Monday, July 03, 2006

The Ozone Factor

Ozone, one of the most common air pollutants, triggers asthma because it is extremely irritating to the lungs and airways. It is created when hydrocarbons from burned fuel and nitrogen oxide are present along with certain sunlight and wind conditions. Ozone concentration is directly related to asthma attacks, the need for higher doses of asthma drugs, and emergency treatment for asthma.

Throughout the United States, cities declare Ozone Action Days when pollution concentrations are highest. These warnings help people with asthma to avoid the smog as much as possible. You can hear about Ozone Action Days during the weather report on your local news.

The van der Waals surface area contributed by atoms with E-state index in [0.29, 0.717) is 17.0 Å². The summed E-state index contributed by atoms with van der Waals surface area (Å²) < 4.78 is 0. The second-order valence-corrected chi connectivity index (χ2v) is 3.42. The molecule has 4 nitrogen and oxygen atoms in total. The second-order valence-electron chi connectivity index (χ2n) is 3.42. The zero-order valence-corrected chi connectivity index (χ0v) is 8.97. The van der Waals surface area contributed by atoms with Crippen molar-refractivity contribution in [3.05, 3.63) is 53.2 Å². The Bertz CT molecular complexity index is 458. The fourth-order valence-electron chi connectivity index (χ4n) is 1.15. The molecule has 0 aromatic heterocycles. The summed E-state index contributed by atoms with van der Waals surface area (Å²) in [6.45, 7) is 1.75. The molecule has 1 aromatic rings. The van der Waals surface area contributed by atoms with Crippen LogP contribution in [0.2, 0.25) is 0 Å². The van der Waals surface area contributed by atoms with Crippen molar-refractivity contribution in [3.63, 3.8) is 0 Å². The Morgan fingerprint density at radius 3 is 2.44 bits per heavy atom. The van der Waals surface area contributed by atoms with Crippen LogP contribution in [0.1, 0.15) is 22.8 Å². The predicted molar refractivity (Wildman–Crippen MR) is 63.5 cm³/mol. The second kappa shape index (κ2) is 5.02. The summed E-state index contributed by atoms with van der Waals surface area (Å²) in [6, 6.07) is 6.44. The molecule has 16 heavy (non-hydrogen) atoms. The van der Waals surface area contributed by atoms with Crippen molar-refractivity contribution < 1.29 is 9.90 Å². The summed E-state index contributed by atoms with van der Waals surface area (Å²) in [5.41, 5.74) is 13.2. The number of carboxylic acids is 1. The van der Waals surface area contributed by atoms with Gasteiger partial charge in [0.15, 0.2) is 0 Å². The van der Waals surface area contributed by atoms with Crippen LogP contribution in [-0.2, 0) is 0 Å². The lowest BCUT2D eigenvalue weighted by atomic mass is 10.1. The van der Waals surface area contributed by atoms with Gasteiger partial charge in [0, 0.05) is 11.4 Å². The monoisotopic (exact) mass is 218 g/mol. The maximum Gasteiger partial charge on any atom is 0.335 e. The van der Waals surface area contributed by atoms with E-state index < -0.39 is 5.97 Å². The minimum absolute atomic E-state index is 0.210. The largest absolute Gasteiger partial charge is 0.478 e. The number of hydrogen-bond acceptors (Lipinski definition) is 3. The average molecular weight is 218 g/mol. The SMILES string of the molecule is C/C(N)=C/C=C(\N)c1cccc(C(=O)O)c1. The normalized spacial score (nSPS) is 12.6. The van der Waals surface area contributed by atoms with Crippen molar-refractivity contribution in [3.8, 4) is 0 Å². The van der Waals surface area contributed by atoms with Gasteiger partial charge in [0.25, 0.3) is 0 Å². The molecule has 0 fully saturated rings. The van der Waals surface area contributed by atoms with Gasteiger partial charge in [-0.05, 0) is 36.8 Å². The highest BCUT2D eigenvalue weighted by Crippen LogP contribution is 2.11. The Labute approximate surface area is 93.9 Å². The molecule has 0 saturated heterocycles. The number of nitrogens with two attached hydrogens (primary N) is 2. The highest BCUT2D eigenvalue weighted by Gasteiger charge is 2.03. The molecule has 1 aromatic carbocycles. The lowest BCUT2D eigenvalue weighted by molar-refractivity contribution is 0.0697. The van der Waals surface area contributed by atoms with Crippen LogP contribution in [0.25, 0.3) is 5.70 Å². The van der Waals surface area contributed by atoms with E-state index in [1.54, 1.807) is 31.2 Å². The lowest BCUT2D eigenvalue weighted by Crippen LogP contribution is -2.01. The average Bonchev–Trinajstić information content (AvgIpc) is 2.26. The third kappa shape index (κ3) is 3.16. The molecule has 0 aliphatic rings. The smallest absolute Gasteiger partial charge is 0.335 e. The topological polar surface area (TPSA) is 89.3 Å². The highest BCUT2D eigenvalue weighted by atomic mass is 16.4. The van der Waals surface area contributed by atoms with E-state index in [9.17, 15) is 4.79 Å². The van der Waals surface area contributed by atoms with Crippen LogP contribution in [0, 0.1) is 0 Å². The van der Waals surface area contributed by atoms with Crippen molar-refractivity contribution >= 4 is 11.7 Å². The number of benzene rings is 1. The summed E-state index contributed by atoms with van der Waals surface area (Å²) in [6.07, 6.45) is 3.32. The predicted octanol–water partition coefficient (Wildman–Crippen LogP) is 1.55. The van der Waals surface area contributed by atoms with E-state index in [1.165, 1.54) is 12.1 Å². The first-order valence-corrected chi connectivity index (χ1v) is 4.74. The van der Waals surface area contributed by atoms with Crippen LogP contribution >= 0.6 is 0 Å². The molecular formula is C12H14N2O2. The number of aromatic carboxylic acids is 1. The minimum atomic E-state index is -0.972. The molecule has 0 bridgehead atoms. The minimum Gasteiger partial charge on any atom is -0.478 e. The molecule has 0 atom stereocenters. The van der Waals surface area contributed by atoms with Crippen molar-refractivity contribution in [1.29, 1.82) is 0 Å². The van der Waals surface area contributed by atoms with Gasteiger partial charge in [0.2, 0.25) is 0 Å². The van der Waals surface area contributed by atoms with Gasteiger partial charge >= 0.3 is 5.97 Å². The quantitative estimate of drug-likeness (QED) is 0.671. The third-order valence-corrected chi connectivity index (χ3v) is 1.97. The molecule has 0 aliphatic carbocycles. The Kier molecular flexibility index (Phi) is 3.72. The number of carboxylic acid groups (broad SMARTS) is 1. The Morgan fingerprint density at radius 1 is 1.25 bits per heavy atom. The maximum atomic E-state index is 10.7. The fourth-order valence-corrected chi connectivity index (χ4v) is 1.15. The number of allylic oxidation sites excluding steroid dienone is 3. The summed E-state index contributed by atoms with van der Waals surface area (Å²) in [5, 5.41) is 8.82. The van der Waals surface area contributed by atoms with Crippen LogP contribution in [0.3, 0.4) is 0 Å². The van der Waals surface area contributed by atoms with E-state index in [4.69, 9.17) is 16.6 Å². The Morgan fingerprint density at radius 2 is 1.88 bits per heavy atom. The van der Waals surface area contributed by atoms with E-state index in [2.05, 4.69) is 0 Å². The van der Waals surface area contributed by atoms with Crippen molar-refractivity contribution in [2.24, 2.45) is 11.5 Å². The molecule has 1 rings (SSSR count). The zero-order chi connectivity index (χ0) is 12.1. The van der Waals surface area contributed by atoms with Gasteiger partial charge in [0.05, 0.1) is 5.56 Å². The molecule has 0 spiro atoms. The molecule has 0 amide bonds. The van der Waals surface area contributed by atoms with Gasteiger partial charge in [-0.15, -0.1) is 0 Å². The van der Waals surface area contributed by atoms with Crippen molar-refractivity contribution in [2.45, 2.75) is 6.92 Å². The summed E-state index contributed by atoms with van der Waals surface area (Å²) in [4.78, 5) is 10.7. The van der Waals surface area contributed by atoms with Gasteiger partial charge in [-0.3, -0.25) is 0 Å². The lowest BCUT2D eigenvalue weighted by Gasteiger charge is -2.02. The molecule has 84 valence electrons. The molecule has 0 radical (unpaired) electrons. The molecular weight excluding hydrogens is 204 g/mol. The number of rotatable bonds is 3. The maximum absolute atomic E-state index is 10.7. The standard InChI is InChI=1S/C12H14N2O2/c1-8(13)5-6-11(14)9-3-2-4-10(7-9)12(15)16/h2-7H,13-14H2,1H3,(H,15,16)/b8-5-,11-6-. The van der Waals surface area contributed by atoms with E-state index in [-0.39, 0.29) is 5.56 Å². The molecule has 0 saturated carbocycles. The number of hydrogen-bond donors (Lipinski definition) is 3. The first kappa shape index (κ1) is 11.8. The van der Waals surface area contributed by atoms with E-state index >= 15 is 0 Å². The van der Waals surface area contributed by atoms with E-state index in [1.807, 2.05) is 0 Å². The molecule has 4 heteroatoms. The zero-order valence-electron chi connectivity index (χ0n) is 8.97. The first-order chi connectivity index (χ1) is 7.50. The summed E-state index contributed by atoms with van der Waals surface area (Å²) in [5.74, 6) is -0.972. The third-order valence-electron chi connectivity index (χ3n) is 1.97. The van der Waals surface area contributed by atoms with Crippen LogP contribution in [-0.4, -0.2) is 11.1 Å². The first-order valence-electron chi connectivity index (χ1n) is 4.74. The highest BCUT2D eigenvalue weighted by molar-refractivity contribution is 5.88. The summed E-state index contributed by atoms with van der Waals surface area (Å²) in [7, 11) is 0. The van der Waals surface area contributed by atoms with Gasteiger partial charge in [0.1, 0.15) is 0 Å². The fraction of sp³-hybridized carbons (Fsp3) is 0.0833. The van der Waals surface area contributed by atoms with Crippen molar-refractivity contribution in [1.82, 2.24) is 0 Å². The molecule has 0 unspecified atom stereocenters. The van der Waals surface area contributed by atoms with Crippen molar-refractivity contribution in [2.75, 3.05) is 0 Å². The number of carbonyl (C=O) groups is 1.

On Ozone Action Days, people with asthma should limit their time outdoors, especially from 11 a.m. to 8 p.m. Stay in a well ventilated — preferably air-conditioned — building. Most of all, do not exercise outdoors on Ozone Action Days. As always, use your peak flow meter and follow your asthma daily management and action plans.

© Asthma and Allergy Foundation of America.
Reproduced with permission.

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